"Not only that, but they're getting faster relative to a median benchmark for the industry," Getz says. "So from 1995 to 2000, they enjoyed a 10-month speed advantage, versus a 17-month advantage they enjoy now."
Merck & Co. is one of the top performers for the most recent period of 2000 to 2005, Getz says.
Merck owes some of its recent drug development success to its relationships with investigators, regulatory agencies, and medical societies, says Ernesto Aycardi, MD, senior director of worldwide research operations at Merck in Rahway, NJ.
Research sites that are interested in conducting clinical trials for Merck should be objective and transparent on what they can deliver with regard to the number of patients and cycle times, Aycardi says.
"Of the same importance, sites should have specific, well-documented site processes that are proven to be effective and consistent," Aycardi adds. "Having dedicated and experienced staff to support clinical research efforts is also critical."
Clinical research sites also need to stay informed about industry trends, especially while the industry is rapidly evolving.
For instance, although globalization is a current trend, there already are signs of fatigue.
While many sponsors claim they're seeing the benefit of moving trials overseas, they're also tempering the perceived benefit with some of the realities and challenges that global programs present, Getz notes.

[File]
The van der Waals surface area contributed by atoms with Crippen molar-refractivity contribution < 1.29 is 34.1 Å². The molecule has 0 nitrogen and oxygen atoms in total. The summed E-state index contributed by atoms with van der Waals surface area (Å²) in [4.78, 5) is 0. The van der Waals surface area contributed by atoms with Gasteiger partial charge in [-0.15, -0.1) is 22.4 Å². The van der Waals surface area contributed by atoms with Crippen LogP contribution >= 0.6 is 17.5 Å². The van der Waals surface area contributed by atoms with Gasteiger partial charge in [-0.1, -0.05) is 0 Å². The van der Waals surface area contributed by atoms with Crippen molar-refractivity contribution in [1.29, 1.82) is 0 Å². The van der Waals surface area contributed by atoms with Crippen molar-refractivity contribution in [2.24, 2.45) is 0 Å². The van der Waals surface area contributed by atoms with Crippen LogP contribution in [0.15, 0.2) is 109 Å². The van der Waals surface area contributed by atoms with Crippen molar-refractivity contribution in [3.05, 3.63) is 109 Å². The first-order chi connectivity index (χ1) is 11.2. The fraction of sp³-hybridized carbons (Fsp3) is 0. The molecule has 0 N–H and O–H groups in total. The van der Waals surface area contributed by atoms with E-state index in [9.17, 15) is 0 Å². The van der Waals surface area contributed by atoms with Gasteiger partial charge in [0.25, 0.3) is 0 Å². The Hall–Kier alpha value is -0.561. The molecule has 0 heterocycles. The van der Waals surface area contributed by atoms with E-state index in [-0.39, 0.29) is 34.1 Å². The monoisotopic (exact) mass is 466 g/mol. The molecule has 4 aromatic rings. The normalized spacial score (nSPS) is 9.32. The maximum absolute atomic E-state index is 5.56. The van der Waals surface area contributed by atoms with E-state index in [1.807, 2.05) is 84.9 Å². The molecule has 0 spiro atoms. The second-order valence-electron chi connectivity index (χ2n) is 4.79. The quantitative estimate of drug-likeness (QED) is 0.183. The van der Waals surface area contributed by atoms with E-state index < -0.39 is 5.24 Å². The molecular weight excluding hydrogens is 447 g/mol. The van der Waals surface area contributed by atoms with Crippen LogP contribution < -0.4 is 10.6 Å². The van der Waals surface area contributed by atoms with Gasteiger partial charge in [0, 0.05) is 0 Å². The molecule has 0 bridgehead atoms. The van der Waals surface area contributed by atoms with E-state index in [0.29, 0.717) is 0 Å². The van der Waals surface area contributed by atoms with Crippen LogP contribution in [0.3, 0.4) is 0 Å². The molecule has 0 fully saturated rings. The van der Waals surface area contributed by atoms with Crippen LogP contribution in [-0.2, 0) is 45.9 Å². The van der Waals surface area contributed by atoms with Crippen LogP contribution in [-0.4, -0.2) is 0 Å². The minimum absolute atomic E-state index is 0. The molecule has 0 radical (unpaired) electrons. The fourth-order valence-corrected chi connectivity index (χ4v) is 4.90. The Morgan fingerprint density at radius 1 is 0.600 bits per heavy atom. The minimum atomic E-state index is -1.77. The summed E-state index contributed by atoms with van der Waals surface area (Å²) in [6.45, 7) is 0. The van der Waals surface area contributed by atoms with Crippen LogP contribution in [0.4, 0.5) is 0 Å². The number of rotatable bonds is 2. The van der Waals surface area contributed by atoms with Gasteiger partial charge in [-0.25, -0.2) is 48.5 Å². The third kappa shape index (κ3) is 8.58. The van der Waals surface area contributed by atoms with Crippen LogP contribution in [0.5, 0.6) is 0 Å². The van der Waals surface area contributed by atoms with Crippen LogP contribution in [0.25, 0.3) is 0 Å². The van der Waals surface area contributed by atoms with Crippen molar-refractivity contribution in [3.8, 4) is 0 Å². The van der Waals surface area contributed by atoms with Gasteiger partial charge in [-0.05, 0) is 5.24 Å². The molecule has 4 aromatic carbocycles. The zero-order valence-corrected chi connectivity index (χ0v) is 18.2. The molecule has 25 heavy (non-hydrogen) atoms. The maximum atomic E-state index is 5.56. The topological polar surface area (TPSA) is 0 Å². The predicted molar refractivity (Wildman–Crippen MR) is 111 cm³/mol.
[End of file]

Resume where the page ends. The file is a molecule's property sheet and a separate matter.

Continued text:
"They're still doing it, and they want to increase the amount of activity going overseas, but they have a more realistic view at this point," Getz says. "There's not as much hype as it used to be."
While trials conducted globally have the short-term benefit of offering a lower cost and higher enrollment speed, there are potential problems over the long term, he adds.
"They may enroll patients who are not as representative as the American population, for example," Getz says. "And that could be a scientific problem later, and it could translate into marketing issues."
Getz provides this brief look at other current trends in the drug development industry:
• Scope of drug development is expanding: "Companies are chasing much more difficult chronic illnesses today that have endpoints that are more difficult to demonstrate," Getz says. The illnesses have longer time horizons for disease progression, he adds.
"We've also seen a huge shift from traditional small molecule candidates to biologics, and biologics by their nature tend to take longer to develop," he says. "So we've seen the influx of biotech companies and pharmaceutical companies getting into biologic-derived compounds from living compounds."
These factors add another layer of inefficiency to the drug development timeline, Getz says.
Since many of the biologics are targeted for specific uses, this requires a larger number of clinical trials that are spread out geographically. There will be fewer patients in each site, and the eligibility criteria are tighter, he adds.
• Decline in success rates of new compounds: "We're seeing a decline in the success rates of compounds moving through development … because these are much more difficult chronic illnesses," Getz explains.
"It's harder to demonstrate efficacy and safety," he says. "Part of the view is that we've entered a new realm where we're dealing with more complicated illnesses and more complex drugs."